Southgate's enlightened approach is sharply contrasted with the unreconstructed masculinity of the changing room. Coach Mike Webster (a wry Paul Thornley) is his main foil, sceptical of the new touchy-feely approach and, when the results don’t go their way, quick to accuse Southgate of “softness”.
Although there is an interesting note of ambiguity here. It’s unarguable that Southgate creates a better, more supportive environment for these young men, who then become a more cohesive team as well as impressive role models (there’s a mention of Marcus Rashford’s food poverty campaign). But that still hasn’t translated into silverware. Or at least – not yet. The story continues on.
Gina McKee brings shrewd intellect and punchy wit to Pippa Grange (she’s the first to make cracks about Southgate’s now-legendary waistcoat), and there are vivid evocations of the players. Will Close is a riot as the adenoidal Kane, but equally provides astonishing catharsis in the second half for Southgate and for us. Josh Barrow supplies peerless physical comedy as eager goalie Jordan Pickford, while Kel Matsena is a passionate Raheem Sterling grappling with the imperial history of the England flag and racist fans. Ebenezer Gyau goes on to steal the show as Bukayo Saka answering said racists.
What does England mean to you? That’s really the big question here. The football team is one of those potent symbols of national identity, along with the BBC or indeed the National Theatre, which is itself looking for a new manager – sorry, artistic director.
Graham also weaves in Brexit and the dismal parade of recent Prime Ministers. In contrast to the divisive nightmare of Brexit, Southgate’s mission is a unifying one. That extends to his respect for the women’s team – who, we’re reminded here in a moment that draws spontaneous cheers and applause, did actually win a trophy.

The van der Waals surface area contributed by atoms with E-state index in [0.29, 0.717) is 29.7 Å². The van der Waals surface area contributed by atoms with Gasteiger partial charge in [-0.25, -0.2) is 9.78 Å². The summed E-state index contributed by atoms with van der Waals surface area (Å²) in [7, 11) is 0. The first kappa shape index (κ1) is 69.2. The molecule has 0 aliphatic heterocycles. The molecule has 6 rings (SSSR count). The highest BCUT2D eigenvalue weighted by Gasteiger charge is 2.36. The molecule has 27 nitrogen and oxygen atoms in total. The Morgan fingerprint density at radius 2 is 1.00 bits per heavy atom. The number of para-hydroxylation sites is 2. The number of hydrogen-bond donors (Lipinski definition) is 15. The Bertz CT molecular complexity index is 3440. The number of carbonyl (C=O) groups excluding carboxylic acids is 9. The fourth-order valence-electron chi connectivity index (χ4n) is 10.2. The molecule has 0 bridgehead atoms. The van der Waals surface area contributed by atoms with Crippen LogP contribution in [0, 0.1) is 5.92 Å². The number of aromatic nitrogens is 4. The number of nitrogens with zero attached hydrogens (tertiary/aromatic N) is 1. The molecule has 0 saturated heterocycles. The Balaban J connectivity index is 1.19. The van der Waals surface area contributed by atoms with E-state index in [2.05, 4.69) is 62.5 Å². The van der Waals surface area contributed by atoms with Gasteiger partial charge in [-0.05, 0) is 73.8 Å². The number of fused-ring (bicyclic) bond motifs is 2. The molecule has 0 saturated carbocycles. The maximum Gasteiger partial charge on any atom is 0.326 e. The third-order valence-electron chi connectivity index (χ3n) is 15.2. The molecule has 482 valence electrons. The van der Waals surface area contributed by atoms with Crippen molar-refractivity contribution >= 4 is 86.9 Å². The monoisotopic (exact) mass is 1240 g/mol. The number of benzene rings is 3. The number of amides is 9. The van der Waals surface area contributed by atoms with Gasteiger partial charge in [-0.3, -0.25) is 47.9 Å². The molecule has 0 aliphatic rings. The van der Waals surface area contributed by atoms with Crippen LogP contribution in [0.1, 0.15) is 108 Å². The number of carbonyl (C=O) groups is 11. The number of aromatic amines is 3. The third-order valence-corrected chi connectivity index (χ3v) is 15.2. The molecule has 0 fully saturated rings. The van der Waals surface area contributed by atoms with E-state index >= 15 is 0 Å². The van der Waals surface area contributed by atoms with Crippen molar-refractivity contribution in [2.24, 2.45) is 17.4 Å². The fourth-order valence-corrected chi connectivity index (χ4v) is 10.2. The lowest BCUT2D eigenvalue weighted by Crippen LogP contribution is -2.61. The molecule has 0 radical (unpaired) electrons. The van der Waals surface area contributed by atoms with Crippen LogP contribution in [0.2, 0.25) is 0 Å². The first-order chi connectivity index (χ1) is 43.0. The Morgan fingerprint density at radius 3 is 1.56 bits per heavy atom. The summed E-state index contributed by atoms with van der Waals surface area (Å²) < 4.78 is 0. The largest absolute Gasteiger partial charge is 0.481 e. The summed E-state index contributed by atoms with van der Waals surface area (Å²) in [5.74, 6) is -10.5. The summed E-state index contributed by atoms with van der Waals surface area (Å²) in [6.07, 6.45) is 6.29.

Es Devlin deserves one too for her truly spectacular design. A giant halo-like ring of light dominates the revolving stage, onto which is beamed handy information like match scores and footage of past games (including the inescapable 1966 win). It also evokes that adrenaline-spiked gladiatorial arena, under the glare of the world’s media, into which the players must step.
The Olivier audience was quite something too. It became a football crowd, people roaring out as their club teams are mentioned, and the matches are genuinely thrilling. The movement, by Ellen Kane and Hannes Langolf, is an intrinsic part of Goold’s propulsive storytelling: clever miming of practice drills and shots (backed by Dan Balfour and Tom Gibbons’s immersive soundscape), and a dramatic change in the team’s body language as they gain in confidence and pride.
Goold makes thoughtful music choices too, from “Bittersweet Symphony” and Gilbert and Sullivan to “Sweet Caroline” and “Vindaloo”. It adds to a production that is accessible in the very best sense of the word, an open invitation whether or not you’re already a fan of sport, or of theatre.
It’s our national story told with heart, humour and headers, and a beautiful celebration of an unlikely hero. Fiennes is definitely man of the match, but this is a joyful, and victorious, team effort.
And Stuart's opinion? As the lights came up, "Yeah, it was good. I enjoyed it." Holy moly!